Wednesday, December 21, 2011

Rachel Jean

Stranger things have happened, and this has to be one of the strangest.

I had resisted putting up the Christmas tree, though it's 3 sleeps to Christmas. The water engineer is away overseas on work assignment, and it was just my 15 year old and me.

There was another reason why I was hesistant about putting up the tree. I wrote this in my book, "Dairy of a bereaved mother." which I posted this passage this morning.

"When Andrew died, I gave away all of his things except one, that little brown puppy dog. I kept it with his lock of hair. Then I kept it with my Christmas decoration. Every year, when we decorated the tree, I have told the children this is Andrew’s dog. In my heart, I grieve for Andrew. This is another Christmas he won’t be joining us. I told nobody about this."

We moved to this neighbourhood near Pt Chevalier Beach. The waters are too still to surf, and my 15 year old had been dreaming about surfing for a long time. We went up to Omaha beach on Sunday, bought his wetsuit, and he had become a real surfie junkie.

Yesterday, he came home and told me, I met a friend and he invited me to join him surfing. I asked how old his new friend was and he said 8. As a naturally curious and cautious mum, I wanted to know more. My son gave me the boy's mum's business card. I didn't recognise the company except it was in the media business. I told my son I would email the mum.

She replied and told me she became a widow this year. I wrote," Someone/something brought your son to my son, and then brought you to me."

When I wrote my book, I wrote as a bereaved mum, I not only became a spokesperson for bereaved parents, I also have empathy with all bereaved people, no matter who they have lost.

The Chinese say, "YOU YEARN" or have fate. As this year draws to a close, I thank God for Rachel and Frankie.

The kids are at the beach again, and I went on the google machine. This is what I found about Rachel, and I shed a tear for her.

An insight into the making of her documentary Life, Death and a Lung Transplant about her husband’s Cystic Fibrosis and lung transplant
Pauli O’Halloran is just the 96th person in New Zealand to have received a lung transplant.
Last updated 15:03 01/07/2008

A Sandringham couple has put the hardest years of their lives on the small screen.

Life, Death and A Lung Transplant is the story of cystic fibrosis sufferer Paul O’Halloran, filmed by his wife Rachel Jean.

The documentary spans five years of the couple’s lives, but most of it is based around Mr O’Halloran’s 2006 lung transplant.

He says his lungs had "given up the ghost" and were only working at 21 percent by the time he had the operation.

"I couldn’t do anything. In the last year it got pretty terrible."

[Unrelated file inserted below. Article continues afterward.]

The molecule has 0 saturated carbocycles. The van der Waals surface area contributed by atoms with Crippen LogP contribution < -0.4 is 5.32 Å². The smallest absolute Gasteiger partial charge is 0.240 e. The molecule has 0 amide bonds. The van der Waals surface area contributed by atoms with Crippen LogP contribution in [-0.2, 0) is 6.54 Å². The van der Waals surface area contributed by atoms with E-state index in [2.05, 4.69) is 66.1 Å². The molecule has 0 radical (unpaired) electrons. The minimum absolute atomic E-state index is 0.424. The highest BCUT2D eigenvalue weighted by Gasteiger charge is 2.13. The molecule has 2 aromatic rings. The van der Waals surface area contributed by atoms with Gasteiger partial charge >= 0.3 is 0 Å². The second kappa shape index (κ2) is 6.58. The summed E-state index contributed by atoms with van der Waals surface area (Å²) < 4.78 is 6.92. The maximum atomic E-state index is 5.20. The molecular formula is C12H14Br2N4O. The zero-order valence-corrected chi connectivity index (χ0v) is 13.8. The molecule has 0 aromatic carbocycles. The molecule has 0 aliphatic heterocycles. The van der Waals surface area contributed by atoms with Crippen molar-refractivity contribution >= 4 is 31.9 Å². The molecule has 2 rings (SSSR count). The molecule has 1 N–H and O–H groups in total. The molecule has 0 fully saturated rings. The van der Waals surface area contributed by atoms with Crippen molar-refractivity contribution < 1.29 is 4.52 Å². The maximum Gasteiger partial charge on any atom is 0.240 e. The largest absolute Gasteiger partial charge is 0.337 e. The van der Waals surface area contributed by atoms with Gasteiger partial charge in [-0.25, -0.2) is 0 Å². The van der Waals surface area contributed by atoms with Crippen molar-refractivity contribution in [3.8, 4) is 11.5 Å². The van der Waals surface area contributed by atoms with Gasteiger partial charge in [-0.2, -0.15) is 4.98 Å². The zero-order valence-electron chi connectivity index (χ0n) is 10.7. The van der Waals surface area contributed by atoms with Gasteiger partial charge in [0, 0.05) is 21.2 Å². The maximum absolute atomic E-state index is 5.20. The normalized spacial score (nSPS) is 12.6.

The couple were living in Helensville at the time and he could not walk the length of their 50-metre drive-
way without stopping for a rest.

His condition deteriorated and he ended up in hospital more frequently, staying for up to a month each time.

Mrs Jean says a friend who also makes documentaries asked if she could do a story on Mr O’Halloran.

"We said it was fine and I asked if I could have the footage afterwards because I thought I would make a documentary if the transplant happened."

When their son Frankie was born she decided to make the documentary anyway as a record of Mr O’Halloran in case he didn’t survive.

The project became even more important when they had their daughter Violet, who was three months old when her father got his new lungs.

The couple started discussing a transplant with doctors when Mr O’Halloran’s lung function was at 35 percent.

"The specialist used the words ‘on a slippery slope’," she says.

Because the surgery is so risky, doctors started tests early and Mr O’Halloran went before a selection panel.

"It’s one of the hardest surgeries to survive and get through. It’s not fun, but having said that, I would do it again at the drop of a hat if I had to."

Fifteen percent of patients who have the operation don’t survive long enough to make it out of intensive care and only half of the survivors live past five years.

The documentary, to be screened on TV3 tomorrow night, shows the lead-up to the transplant, including the late night call from the hospital to say he had new lungs.

"I happened to have been filming the kids and I had the camera on the table. When I heard the tone of his voice and what he was saying I knew that was it.

"I picked up the camera and started filming," says Ms Jean.
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A documentary maker for 15 years, she has made more than 50 programmes and says having 24-hour access to her subject made this one of the easiest documentaries to shoot.

"A lot of it is essentially home video footage, we just tend to shoot on better cameras than the average household.

"A lot of the time we would pick up the camera and shoot it ourselves."

Because the other camera crews were acquaintances or friends, the project wasn’t stressful for Mr O’Halloran.

"It really wasn’t a big deal, it felt fine."

Although he had a successful transplant in April 2006, Mr O’Halloran had difficulties and finally got his lungs fully functioning again in November last year.

He takes between 30 and 40 pills a day to stop his body rejecting the lungs and maintain his health.

He will be on the medication for the rest of his life.

But it’s all worth it to be able to play with his children and go surfing again.

Before the transplant, he couldn’t even hold baby Violet because the weight on his chest was too great.

"It was fantastic to see her fall totally in love with her father," says Ms Jean.

The documentary ends with family and friends celebrating Violet’s first birthday.

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